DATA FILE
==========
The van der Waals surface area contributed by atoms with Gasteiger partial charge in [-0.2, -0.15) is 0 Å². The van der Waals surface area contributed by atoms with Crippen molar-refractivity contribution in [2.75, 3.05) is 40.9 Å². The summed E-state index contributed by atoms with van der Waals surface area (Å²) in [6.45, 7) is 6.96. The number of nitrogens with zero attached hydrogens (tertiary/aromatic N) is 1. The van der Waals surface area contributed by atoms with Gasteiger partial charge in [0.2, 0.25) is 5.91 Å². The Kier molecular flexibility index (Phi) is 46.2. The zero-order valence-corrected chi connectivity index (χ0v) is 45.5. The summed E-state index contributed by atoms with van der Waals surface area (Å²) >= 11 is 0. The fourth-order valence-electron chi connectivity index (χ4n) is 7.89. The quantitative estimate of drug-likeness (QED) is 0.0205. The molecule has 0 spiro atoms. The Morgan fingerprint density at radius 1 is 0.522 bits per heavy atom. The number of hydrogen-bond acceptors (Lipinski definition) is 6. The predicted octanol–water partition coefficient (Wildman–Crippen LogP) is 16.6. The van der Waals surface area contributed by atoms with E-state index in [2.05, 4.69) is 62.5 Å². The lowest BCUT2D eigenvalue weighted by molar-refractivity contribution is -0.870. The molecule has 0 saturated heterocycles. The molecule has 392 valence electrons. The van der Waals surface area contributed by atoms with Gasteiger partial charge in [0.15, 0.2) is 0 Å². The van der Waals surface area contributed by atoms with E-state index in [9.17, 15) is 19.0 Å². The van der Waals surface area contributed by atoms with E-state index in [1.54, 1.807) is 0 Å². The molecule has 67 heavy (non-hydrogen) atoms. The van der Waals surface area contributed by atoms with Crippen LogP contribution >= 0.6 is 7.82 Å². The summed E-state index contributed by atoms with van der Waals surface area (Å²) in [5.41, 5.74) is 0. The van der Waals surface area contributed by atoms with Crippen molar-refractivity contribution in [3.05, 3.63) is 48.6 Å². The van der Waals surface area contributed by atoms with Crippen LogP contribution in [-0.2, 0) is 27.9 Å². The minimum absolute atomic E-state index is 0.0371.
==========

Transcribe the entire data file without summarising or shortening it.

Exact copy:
The van der Waals surface area contributed by atoms with Gasteiger partial charge in [-0.2, -0.15) is 0 Å². The van der Waals surface area contributed by atoms with Crippen molar-refractivity contribution in [2.75, 3.05) is 40.9 Å². The summed E-state index contributed by atoms with van der Waals surface area (Å²) in [6.45, 7) is 6.96. The number of nitrogens with zero attached hydrogens (tertiary/aromatic N) is 1. The van der Waals surface area contributed by atoms with Gasteiger partial charge in [0.2, 0.25) is 5.91 Å². The Kier molecular flexibility index (Phi) is 46.2. The zero-order valence-corrected chi connectivity index (χ0v) is 45.5. The summed E-state index contributed by atoms with van der Waals surface area (Å²) >= 11 is 0. The fourth-order valence-electron chi connectivity index (χ4n) is 7.89. The quantitative estimate of drug-likeness (QED) is 0.0205. The molecule has 0 spiro atoms. The Morgan fingerprint density at radius 1 is 0.522 bits per heavy atom. The number of hydrogen-bond acceptors (Lipinski definition) is 6. The predicted octanol–water partition coefficient (Wildman–Crippen LogP) is 16.6. The van der Waals surface area contributed by atoms with E-state index in [2.05, 4.69) is 62.5 Å². The lowest BCUT2D eigenvalue weighted by molar-refractivity contribution is -0.870. The molecule has 0 saturated heterocycles. The molecule has 392 valence electrons. The van der Waals surface area contributed by atoms with Gasteiger partial charge in [0.15, 0.2) is 0 Å². The van der Waals surface area contributed by atoms with E-state index in [9.17, 15) is 19.0 Å². The van der Waals surface area contributed by atoms with E-state index in [1.54, 1.807) is 0 Å². The molecule has 67 heavy (non-hydrogen) atoms. The van der Waals surface area contributed by atoms with Crippen LogP contribution >= 0.6 is 7.82 Å². The summed E-state index contributed by atoms with van der Waals surface area (Å²) in [5.41, 5.74) is 0. The van der Waals surface area contributed by atoms with Crippen molar-refractivity contribution in [3.05, 3.63) is 48.6 Å². The van der Waals surface area contributed by atoms with Crippen LogP contribution in [-0.2, 0) is 27.9 Å². The minimum absolute atomic E-state index is 0.0371.